Sereno: OSG guilty of forum shopping


Posted at May 06 2018 05:30 PM

Sereno: OSG guilty of forum shopping 1
On-leave Chief Justice Maria Lourdes Sereno speaks before UP students during a women's forum in Quezon City on March 22, 2018. Mark Demayo, ABS-CBN News

MANILA - Chief Justice Maria Lourdes Sereno accused the Office of the Solicitor General (OSG) of forum shopping as she asked the Supreme Court anew to junk the quo warranto petition against her. 
Forum shopping is a prohibited malpractice of looking for a court or judge that is deemed likely to render a favorable result. 

The issue raised in the quo warranto petition and the separate articles of impeachment earlier approved by the House justice committee are “not only related, but identical,” Sereno said in a supplemental memorandum filed by her camp last Friday.

The quo warranto and impeachment cases both sought Sereno's removal from office over her failure to file her statement of assets, liability and net worth (SALN) as a University of the Philippines professor.

“The OSG has committed willful and deliberate forum shopping, which should result in the outright dismissal of the quo warranto petition,” Sereno said. 

“The forum-shopping in this case was willful and deliberate even though it was well-aware of the identical issues, subject matter, and relief sought in the impeachment proceeding,” she added. 


The top magistrate also questioned why Speaker Pantaleon Alvarez supported the simultaneous hearings of the the impeachment and quo warranto cases.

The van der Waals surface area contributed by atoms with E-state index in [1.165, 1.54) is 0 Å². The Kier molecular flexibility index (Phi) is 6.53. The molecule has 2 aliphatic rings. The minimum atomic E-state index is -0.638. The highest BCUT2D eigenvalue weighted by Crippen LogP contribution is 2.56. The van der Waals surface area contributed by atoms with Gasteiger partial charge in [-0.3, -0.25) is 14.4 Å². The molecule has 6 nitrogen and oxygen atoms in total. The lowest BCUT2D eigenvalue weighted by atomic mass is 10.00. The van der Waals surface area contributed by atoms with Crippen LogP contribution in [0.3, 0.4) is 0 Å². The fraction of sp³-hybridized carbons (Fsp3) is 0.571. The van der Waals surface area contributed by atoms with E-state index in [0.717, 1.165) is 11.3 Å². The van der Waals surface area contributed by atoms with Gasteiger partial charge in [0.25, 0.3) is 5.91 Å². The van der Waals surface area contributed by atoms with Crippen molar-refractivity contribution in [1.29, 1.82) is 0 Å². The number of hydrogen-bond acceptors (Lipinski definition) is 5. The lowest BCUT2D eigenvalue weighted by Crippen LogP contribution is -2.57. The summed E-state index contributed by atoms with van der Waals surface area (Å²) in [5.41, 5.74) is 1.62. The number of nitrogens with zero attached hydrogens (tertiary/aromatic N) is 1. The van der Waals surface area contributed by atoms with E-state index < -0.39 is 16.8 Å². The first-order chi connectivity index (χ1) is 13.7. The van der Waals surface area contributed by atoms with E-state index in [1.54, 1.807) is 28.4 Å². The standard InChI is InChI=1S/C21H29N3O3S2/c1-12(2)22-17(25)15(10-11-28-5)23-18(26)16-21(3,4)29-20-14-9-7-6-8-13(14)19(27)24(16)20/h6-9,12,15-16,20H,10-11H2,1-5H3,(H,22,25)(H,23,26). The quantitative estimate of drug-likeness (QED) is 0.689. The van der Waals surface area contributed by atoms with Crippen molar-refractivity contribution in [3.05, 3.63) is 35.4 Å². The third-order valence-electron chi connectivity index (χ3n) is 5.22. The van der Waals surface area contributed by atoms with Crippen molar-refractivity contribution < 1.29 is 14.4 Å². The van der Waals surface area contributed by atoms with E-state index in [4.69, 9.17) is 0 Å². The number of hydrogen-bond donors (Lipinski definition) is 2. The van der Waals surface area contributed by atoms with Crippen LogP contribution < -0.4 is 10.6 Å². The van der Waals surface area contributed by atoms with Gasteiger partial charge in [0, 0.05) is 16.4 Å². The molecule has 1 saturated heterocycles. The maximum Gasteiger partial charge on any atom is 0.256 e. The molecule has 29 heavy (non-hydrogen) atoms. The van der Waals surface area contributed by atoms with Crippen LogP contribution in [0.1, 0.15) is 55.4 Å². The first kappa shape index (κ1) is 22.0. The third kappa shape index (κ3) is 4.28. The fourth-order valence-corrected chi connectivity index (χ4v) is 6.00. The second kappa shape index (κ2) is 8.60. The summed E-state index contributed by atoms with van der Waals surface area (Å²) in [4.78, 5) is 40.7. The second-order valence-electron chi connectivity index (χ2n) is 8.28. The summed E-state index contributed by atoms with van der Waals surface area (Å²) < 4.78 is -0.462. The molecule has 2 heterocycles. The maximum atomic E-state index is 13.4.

“The answer is plain: Those behind the impeachment before Congress and the Petition before this Honorable Court are one and the same,” Sereno said.

Sereno, in her petition, also alleged that some members of the High Court are "prejudiced" in the ouster bids against her. 

The Chief Justice in April moved for the inhibition of Associate Justices Teresita Leonardo de Castro, Diosdado Peralta, Lucas Bersamin, Francis Jardeleza, and Noel Tijam from the quo warranto case. 

The magistrates had testified against Sereno in the impeachment proceeding and participated in the so-called “Red Monday” protest that demanded her resignation. 

In her supplemental memo, Sereno made her final appeal to her colleagues in the High Court to think over the implications of their decision, “not only on the independence of the judiciary, but also on the political structure carefully designed by the Filipino people and enshrined fundamental law.”

Judgment in the case, she said, will decide the fate of incumbent and future members of the Supreme Court. 

“The Chief Justice thus humbly renews her call on her brethren in the Supreme Court to remain faithful to their oaths to uphold and defend the Constitution, applicable law and jurisprudence, keeping in mind the utmost necessity of safeguarding the separation of powers and the system of checks and balances firmly ingrained therein,” the supplemental memo reads.

It was earlier reported that the high court may decide on the case on May 11.

The country's first female chief justice has been on leave from her duties at the Supreme Court since March in preparation for her impending impeachment trial. She was expected to stay in her post until she reaches the mandatory retirement age in 2030.